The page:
AROUND THE WORLD IN 80 DAYS. By: Brianna Davis and Sam Ajavon. CHAPTER 4. Passapartout stated that he would be back in 80 days. On Saturday, he 21 st of December, 1872, at a quarter before 9 p.m.
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Passapartout stated that he would be back in 80 days. On Saturday, he 21st of December, 1872, at a quarter before 9 p.m.
“Passepartout, who had conscientiously studied the programme of his duties, was more than surprised to see his master guilty of the inexactness of appearing at this unaccustomed hour; for, according to rule, he was not due in Saville Row until precisely midnight.” His master had been calling him before midnight.
“The boasted "tour of the world" was talked about, disputed, argued with as much warmth as if the subject were another Alabama claim. Some took sides with PhileasFogg, but the large majority shook their heads and declared against him; it was absurd, impossible, they declared, that the tour of the world could be made, except theoretically and on paper, in this minimum of time, and with the existing means of travelling.”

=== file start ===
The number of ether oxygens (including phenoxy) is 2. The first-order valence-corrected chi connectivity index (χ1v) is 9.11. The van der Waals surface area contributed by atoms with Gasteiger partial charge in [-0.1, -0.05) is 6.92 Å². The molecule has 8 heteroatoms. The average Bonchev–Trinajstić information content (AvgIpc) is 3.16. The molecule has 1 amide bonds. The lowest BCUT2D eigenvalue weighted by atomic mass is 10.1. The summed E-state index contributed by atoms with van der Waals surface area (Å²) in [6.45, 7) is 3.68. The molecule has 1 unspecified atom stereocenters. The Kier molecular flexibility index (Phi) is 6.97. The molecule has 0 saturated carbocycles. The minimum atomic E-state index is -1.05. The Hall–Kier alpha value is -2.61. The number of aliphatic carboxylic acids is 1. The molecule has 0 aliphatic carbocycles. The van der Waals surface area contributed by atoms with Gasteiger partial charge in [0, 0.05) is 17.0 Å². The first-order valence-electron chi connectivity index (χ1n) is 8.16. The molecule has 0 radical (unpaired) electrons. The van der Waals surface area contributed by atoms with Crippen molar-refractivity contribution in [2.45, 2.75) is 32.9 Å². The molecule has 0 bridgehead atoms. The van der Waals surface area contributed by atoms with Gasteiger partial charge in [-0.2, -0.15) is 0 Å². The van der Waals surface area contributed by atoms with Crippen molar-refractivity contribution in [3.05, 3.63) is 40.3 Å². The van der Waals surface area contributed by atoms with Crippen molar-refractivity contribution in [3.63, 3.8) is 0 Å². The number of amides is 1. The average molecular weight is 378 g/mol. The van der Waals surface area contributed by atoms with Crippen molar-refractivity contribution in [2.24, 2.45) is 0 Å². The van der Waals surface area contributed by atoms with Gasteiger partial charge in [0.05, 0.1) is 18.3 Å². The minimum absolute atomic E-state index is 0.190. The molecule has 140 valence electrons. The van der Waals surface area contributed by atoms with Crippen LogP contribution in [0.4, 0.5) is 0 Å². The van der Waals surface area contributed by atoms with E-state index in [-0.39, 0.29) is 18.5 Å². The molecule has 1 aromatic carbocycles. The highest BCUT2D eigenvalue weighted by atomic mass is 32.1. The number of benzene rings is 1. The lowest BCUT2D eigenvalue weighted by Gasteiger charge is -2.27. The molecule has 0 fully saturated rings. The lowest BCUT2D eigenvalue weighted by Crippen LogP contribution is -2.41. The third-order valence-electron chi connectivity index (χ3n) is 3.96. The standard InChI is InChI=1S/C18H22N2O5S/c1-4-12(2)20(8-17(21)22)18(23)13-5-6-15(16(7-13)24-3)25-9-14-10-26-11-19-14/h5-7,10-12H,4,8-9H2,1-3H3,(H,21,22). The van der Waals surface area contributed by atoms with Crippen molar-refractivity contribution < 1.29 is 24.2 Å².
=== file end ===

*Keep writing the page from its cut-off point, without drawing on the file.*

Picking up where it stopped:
People bet against Mr. Fogg’s trip around the world. Only one person, Lord Albermarle, was on his side.
Fix believes that Mr. Fogg was the bank robber and wants to arrest them in Bombay. That make sense because of “The mysterious habits of PhileasFogg were recalled; his solitary ways, his sudden departure; and it seemed clear that, in undertaking a tour round the world on the pretext of a wager, he had had no other end in view than to elude the detectives, and throw them off his track.”